“Be tough on issues, but kind to people”. This was one of Nina Bhatia’s key messages at REED’s first Women in Leadership event of 2019. Nina was responding to a question from the audience about the pitfalls of being perceived to be “too nice” in the workplace. This well attended event was held at the Salesforce Tower in the City of London. I would like to thank the team at Salesforce for hosting us.
Nina is an inspirational business leader. She has a remarkable track record and reputation to match. Most recently she was Managing Director of Centrica Connected Home, which is responsible for the Hive brand and focuses on “making life easier” through the supply of smart home products and services that are available to everyone. Prior to this she was Commercial Director at British Gas, where she was responsible for all brand, marketing, product development, digital, sales and insight. Nina began her career at the consultancy firm McKinsey and Co. where she went on to become a partner. She is a graduate in law from Cambridge University and she has an MBA from the Harvard Business School.
With these impressive credentials, Nina brought her considerable business experience and intellectual fire power to the benefit of everyone attending our leadership session. She generously agreed to share her advice, anecdotes and wisdom, and we all learned a lot from her. Here are five key ‘take aways’ that you might find helpful…
1. “Be tough on issues, but kind to people”
An audience member raised the question that she was often concerned she was “too nice” as a leader. Did Nina see this as an issue? “Yes”, came the reply. “Leadership”, said Nina, “is not a popularity contest, but if you want to be a good leader, you should always be courteous, kind, respectful and generous. Be tough on issues, but kind to people.” When identifying a good leader, Nina said she would look at someone’s character and values, how they interact with people outside of their usual peer group, their skills and knowledge for the role, and their potential – both for that particular position and beyond.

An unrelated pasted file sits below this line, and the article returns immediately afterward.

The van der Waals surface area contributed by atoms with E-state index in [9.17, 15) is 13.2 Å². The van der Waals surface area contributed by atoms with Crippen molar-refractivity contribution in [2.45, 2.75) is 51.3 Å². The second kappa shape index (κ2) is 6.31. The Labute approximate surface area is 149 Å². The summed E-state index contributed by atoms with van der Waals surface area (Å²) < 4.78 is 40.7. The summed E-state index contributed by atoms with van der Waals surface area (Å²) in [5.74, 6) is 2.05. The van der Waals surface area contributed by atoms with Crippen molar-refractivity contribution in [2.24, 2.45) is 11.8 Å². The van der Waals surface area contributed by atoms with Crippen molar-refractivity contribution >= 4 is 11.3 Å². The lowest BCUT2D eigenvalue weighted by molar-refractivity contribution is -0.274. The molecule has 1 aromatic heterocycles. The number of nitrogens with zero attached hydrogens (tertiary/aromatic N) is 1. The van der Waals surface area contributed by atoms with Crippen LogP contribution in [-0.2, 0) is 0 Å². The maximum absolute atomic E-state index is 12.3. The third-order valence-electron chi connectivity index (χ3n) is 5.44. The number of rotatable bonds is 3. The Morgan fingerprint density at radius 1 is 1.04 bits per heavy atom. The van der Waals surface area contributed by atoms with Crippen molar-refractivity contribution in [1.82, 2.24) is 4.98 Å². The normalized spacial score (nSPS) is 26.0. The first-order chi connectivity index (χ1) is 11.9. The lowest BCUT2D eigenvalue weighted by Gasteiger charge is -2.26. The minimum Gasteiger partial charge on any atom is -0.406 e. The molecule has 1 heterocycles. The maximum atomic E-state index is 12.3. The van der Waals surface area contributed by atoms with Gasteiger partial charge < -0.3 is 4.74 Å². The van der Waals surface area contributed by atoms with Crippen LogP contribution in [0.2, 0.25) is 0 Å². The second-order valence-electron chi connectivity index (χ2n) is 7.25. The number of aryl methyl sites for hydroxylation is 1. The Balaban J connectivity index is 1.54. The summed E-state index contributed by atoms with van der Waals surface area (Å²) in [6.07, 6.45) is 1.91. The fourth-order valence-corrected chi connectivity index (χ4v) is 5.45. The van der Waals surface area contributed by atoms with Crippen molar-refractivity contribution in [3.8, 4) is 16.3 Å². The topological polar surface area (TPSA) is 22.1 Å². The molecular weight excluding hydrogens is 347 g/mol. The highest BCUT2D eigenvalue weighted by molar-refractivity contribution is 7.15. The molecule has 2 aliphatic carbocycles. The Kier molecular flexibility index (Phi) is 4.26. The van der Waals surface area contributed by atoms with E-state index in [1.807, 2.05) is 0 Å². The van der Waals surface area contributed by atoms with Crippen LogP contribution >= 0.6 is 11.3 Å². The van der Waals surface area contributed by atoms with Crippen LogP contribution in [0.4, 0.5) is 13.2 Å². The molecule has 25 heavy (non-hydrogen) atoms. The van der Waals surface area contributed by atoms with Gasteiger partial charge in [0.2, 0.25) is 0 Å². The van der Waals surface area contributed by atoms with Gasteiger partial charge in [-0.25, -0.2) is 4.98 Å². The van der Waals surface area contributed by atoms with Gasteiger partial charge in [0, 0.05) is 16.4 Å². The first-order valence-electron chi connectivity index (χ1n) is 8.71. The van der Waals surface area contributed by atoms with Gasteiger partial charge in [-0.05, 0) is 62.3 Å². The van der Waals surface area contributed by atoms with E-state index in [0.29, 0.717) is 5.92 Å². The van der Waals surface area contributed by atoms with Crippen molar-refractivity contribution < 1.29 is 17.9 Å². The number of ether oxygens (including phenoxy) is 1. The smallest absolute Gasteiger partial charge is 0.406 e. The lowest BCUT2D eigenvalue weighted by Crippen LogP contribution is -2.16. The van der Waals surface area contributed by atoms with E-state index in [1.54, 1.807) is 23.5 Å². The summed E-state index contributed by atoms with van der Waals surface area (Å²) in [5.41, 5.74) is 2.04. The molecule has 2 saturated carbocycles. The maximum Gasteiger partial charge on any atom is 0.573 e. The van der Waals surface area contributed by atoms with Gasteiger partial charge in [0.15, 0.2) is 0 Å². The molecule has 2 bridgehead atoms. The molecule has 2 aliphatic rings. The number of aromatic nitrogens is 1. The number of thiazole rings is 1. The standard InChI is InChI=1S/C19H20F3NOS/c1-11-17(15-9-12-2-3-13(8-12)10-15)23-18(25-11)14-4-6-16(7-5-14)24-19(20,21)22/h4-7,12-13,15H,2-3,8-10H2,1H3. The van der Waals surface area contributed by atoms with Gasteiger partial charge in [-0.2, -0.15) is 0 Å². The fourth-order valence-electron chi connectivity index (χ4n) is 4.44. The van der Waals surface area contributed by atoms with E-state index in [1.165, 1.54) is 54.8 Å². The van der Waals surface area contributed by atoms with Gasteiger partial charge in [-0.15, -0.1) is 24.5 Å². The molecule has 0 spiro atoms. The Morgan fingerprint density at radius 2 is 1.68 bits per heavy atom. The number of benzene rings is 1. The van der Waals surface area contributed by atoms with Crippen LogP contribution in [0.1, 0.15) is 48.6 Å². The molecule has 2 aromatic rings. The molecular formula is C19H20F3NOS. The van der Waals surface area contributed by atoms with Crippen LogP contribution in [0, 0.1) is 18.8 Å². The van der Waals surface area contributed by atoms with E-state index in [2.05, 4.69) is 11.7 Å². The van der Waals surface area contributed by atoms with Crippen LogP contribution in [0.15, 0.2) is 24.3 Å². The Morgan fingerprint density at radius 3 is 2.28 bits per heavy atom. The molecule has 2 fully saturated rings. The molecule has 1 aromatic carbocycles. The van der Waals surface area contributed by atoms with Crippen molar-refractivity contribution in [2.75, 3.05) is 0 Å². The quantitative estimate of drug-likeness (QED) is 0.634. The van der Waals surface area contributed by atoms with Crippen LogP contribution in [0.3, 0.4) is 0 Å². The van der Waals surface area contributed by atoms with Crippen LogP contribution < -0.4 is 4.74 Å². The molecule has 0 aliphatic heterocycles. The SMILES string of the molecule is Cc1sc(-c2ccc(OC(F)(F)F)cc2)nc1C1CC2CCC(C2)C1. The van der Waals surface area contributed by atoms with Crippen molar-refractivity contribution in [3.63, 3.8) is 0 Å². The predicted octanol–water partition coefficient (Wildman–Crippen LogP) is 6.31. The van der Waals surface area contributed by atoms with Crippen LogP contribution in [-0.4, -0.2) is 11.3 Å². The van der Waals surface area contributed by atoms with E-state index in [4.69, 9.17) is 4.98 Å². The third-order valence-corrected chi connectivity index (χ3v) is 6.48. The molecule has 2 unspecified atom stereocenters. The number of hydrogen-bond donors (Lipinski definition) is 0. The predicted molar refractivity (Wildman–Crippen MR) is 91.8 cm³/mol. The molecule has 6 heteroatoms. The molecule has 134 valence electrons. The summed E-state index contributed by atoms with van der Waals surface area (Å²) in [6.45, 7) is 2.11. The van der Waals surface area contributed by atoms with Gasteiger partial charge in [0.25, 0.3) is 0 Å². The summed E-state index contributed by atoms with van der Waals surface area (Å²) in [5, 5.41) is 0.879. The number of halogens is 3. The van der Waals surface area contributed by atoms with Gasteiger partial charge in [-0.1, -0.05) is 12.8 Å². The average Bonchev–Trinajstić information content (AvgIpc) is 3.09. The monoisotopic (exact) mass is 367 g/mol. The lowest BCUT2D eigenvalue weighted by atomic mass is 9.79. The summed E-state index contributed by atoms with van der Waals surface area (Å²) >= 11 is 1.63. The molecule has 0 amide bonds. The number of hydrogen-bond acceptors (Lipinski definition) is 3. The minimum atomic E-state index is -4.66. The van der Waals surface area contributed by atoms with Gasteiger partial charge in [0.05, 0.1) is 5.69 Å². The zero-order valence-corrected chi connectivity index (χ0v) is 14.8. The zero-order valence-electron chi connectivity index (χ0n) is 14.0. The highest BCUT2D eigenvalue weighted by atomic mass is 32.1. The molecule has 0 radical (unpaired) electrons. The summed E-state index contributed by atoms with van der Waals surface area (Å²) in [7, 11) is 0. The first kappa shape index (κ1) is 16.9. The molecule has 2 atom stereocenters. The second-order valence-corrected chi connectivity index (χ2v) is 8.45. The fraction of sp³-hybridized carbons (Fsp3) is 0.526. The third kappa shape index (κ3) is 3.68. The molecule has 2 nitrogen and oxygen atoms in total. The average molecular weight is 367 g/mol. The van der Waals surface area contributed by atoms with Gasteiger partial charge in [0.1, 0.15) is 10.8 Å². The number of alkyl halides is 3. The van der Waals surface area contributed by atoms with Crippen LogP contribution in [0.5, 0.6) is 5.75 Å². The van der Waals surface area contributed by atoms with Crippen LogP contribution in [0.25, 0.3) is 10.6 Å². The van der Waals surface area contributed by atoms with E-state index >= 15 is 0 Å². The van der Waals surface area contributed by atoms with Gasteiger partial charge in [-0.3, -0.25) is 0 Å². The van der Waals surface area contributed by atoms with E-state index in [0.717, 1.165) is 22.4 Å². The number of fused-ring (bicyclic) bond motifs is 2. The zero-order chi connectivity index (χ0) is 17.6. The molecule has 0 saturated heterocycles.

2. “Authentically open your mind”
One of the slightly harder questions of the morning was, “What career advice would you give to Theresa May?” It’s clear that in the face of a very challenging political landscape and ongoing resignations, this is one job Mrs May has chosen not to walk away from. Political colours and personal feelings aside, Nina said that “it’s hard to deny her resilience – which is a key quality in any leader”. Nina’s top advice for Mrs May was to “authentically open her mind” in searching for a solution to the Brexit deadlock. Although Nina and I subsequently disagreed about what decision this mind opening process should ultimately lead to.
3. “The facts are your friend”
Being data or evidence-led was one of four “high quality professional habits” Nina thought every good leader should develop. “These facts”, she said, “don’t always have to be hard statistics or set in stone, but using evidence to justify and drive your activity will make processes more efficient and outputs more effective.” Nina’s other “high quality professional habits” were: “Hold your ground, develop a structured way of thinking, and write – being able to put a coherent argument together and defend it is invaluable”.
4. “Shared Parenting is something to be talked about”
When it was pointed out that the take up of Shared Parental Leave is currently just 2%, Nina emphasised that “shared parenting is something to be talked about”. The take up is currently low but the expectation is that more people will adopt this approach and talking about it will help to embed shared parenting as the new normality. Nina made the additional point that when her husband Alessandro asked “how can I help?” she wanted to “knock his block off” because the question implied that bringing up their family was entirely her job. A better approach said Nina is to share family duties and responsibilities on a pre-agreed basis. Alessandro has apparently redeemed himself by being an outstanding cook.
5. “Take more risks”
Our closing question for Nina was, “If you could go back in time and give yourself a valuable piece of career advice, what would this be?” Her reply was simple: “Take more risks”. What’s to lose? was Nina’s message; if one decision doesn’t work out, you can always take another. This is a theme I also picked up from Michelle Obama’s outstanding book Becoming in which it dawns on her that she doesn’t want to be a corporate lawyer for the rest of her life but wants instead to do work that brings her into more direct contact with her community. A great audiobook if you’re looking for something to listen to on your commute.
At REED, we strive to connect the right people with the right jobs. To do this effectively, we seek to foster an inclusive and diverse workforce. Our Women in Leadership programme is just one of the ways we’re doing this, but as Nina rightly mentioned the battle for inclusion and diversity goes beyond male/female and gender as a whole. She also spoke to us about her family background, how she moved as a child to the UK from Tanzania, and as a result how she’s always been encouraged to pursue the best education and opportunities that she could. Thank you Nina for sharing your thoughts, ideas and experiences. I learnt a lot.